Rosemarie Tipton, Shankville's elementary principal, however, sees a silver lining.
She also worries about the pressures and the lack of resources. But Ms. Tipton is more optimistic than many of her colleagues about using No Child Left Behind.
"For the first time we are really looking at how we can improve schools," she said.
For instance, Ms. Tipton said the data provided by testing could be used to identify areas of weakness and help educators improve curriculum. "As an administrator," she said, "you can pinpoint problems much easier ... and can develop a strategy."
Bush education officials are encouraging school districts to learn from one another's "best practices." And, within the confines of Shanksville, Ms. Tipton said she is on the case.
She has a senior teacher who is a statewide "Teacher of the Year" but who is nearing retirement. So, Ms. Tipton has been sitting in on her classes so she can pass along the teacher's best techniques to others – part of her strategy for making sure her school shows annual progress.
"I am looking at all my teachers' scores," she said. "We'll see where they are not achieving and punch that up and get the kids to that level."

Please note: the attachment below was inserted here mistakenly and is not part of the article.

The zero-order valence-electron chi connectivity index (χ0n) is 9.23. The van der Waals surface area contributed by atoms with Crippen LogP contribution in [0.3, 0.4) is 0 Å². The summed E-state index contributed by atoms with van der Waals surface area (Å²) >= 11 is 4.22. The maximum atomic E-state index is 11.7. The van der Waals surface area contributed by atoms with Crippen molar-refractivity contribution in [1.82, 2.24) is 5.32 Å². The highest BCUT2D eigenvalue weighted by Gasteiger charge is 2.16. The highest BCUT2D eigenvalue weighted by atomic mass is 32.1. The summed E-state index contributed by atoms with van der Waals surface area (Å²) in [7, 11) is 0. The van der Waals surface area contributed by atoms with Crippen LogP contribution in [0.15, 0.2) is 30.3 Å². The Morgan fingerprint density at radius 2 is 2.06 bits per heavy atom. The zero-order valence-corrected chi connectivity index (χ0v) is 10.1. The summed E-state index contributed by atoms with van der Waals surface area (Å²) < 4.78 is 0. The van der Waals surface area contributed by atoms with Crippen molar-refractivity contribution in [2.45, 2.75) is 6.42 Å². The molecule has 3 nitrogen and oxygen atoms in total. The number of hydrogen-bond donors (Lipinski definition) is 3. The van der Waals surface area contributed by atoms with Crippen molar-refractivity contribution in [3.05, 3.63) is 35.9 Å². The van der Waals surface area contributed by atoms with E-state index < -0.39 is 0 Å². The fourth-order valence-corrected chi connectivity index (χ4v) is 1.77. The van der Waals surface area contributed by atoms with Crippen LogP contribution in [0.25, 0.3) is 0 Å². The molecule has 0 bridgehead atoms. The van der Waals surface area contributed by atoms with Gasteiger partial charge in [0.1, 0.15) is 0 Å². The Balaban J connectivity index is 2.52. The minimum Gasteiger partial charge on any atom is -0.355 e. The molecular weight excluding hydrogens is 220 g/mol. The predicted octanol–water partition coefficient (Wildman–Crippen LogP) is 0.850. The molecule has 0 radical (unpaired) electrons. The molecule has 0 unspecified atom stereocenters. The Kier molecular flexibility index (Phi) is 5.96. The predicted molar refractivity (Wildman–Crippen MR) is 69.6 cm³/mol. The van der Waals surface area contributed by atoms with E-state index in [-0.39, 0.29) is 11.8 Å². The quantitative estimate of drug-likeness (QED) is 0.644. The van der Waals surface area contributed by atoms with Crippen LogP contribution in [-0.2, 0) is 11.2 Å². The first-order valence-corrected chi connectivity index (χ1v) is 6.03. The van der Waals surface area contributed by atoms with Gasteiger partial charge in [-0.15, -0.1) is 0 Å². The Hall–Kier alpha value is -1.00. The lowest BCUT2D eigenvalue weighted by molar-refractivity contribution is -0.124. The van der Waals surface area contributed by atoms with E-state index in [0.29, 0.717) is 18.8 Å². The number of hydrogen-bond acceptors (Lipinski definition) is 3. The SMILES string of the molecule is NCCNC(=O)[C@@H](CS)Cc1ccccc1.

But like other educators, Ms. Tipton said she needs more money. And she also has other concerns about implementation: Frustrated teachers may leave the profession, and students seem to be picking up on their angst as things like the arts, in-class videos and even first-grade coloring are pushed aside so more time can be spent on academics.
"The tests are hard for the kids, and they get scared," Ms. Tipton said. "The teachers make a big deal of it because there are high stakes for the teachers."
Even so, Ms. Tipton has some advice for her teachers: Stop complaining and get to work.
Unlike some state-level initiatives that come and go with elected politicians, No Child Left Behind was codified into federal law and is here to stay.
"They think they can stomp their feet and not do it. It's not going to work this time," she said.
With No Child Left Behind, few schools left untouched
Dallas Morning News
August 3, 2003